Brighton MA Fine Art Exhibition 2014

The MA fine Art Exhibition is now showing at Grand Parade until July 10. I think we have put on a pretty good show. What is fascinating is seeing it come all together after seeing the work develop during the year. Suddenly people’s different obsessions make sense. Take this stunning piece by Soohyun Kim A Monstrous Child, during the year I had seen Kim’s smaller doll sculptures and had not liked them very much; suddenly there was this piece in the gallery and I saw the point of it, and found that I actually liked the smaller pieces as well.



Another work which I think works wonderfully well in the exhibition is Caroline Pick’s piece in latex. Caroline made small latex work earlier in the year but it is only when they get to this scale that they become quite so fascinating. I really like the textures she has achieved.



 Helen Acklam’s work arose out of a residency she undertook a residency at the Royal Sussex County Hospital at the time the site was closed for redevelopment.  I particularly like the feeling of light and the sense of the open doors, leading to what? A ward? An operating room? Or perhaps, as the name Limbo suggests, to another world.




Look out too for Mima Chovankova her painting, bright, striking and hugely skilled in the way that she manipulates the paint, are up on the second floor. One of her influences is the Russian painter Kazimir Malevitch; you can see that in the black square; what would he have thought of the fluorescent pink? Personally I think he would have loved it.



Mercedes Ferrari’s work is always interesting and distinctive; these hands are no exception; walk past and they spring into action.


Another painter whose work I admire is Lucy Marks; in this exhibition she has moved away from the colour that characterised her work in the past; I loved her coloured work but the black and white pieces are hugely striking.




Also working black and white is James Dean Diamond, with his series of photographs in which he manipulates light to create the most fascinating effects.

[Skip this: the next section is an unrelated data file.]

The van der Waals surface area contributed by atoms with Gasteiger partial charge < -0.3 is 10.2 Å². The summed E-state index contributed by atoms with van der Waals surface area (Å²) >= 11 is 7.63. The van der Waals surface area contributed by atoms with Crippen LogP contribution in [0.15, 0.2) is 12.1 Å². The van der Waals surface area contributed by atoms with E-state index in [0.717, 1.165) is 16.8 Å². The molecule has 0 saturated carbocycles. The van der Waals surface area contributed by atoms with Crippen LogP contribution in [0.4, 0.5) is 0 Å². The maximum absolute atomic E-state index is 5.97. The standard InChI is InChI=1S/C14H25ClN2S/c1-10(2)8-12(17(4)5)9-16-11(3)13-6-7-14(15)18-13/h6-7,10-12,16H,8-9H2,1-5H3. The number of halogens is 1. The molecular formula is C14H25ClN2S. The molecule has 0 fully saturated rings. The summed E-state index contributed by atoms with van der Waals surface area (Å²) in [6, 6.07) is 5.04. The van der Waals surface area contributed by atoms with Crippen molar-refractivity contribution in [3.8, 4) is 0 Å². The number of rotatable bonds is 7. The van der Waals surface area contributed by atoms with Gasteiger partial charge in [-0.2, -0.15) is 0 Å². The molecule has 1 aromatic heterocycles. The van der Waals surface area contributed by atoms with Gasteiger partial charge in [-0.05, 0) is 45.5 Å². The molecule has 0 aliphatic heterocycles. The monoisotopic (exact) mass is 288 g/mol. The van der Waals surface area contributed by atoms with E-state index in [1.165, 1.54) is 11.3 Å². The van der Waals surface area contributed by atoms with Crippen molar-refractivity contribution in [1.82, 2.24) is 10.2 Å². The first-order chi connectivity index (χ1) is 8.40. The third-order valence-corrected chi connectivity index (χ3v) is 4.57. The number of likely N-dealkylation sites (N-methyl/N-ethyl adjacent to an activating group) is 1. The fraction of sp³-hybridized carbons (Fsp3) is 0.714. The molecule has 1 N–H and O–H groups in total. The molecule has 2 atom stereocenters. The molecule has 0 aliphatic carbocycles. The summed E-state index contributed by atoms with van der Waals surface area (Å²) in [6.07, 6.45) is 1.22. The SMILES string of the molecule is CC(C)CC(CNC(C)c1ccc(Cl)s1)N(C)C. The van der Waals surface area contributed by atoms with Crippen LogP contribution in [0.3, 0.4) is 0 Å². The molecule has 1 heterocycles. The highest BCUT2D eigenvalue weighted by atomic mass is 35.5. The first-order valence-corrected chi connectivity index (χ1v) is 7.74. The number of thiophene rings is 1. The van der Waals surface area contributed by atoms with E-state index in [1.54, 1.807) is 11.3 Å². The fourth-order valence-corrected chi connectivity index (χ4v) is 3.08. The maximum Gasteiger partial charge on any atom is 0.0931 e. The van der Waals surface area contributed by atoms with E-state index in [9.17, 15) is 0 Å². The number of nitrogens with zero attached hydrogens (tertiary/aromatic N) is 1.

Rose Waterson uses light in a completely novel way; she combines her drawing with projected images or effects which bring them to life.



These are just a small selection of the works on show. If you do come along, do drop in and see my floating sculptures on the second floor; to tempt you, there is also a dead snakey thing. What more could anybody want?


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The MA Fine Art Show is open every day except Sunday till July 10 at Grand Parade Brighton

Floating sculptures

In art it is surely good sometimes to turn everything on its head just to see what happens.  A year ago I was working in plaster. I was quite pleased with some of the results but they had one big drawback – they were so, so heavy. I could just about shift the smaller ones by myself but with the larger ones I definitely needed another person to get on the other end and the person volunteered for that task invariably moaned a  bit. They, the sculptures, not the people, were awkward  to store and virtually impossible to get up stairs even with a volunteer. There was one that sat in the hall at home for some time bumping me on the shins whenever I passed. So, when I started the MA at Brighton in October, I decided to work lightweight.

Over the last nine month I have been experimenting. First, I tried suspending things from the ceiling with fishing line, But then I got to thinking how great it would be to dispense with the support and I started wondering about floating sculptures. Here is the result. This piece is called Nostalgia for the Body. In a way these things are an argument for the unlikeness of an after-life. They represent continuing consciousness but while pure thought has some attractions, without a body my beings lack agency, and without agency would not thought alone begin to pall? Without a body they cannot enjoy the sun on their backs, nor food, nor music, nor sex, not even the comfort of touch and so they float in space and try with their minds to imagine the body they have lost.

Sue McDougall: Nostalgia for the Body 2014 (Mixed Media)

What I feel works well with these pieces is the way that they move. In still air they are motionless but a slight draft sets them moving very gently.  For some reason they seem to drift towards people. There is also another piece Untitled.

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Sue McDougall. Untitled. 2014 (Mixed Media)

If you would like to see them, you can do so at the Brighton University MA Fine Art Show. It opens on July 3  till July 10. They are on the second floor at Marine Parade.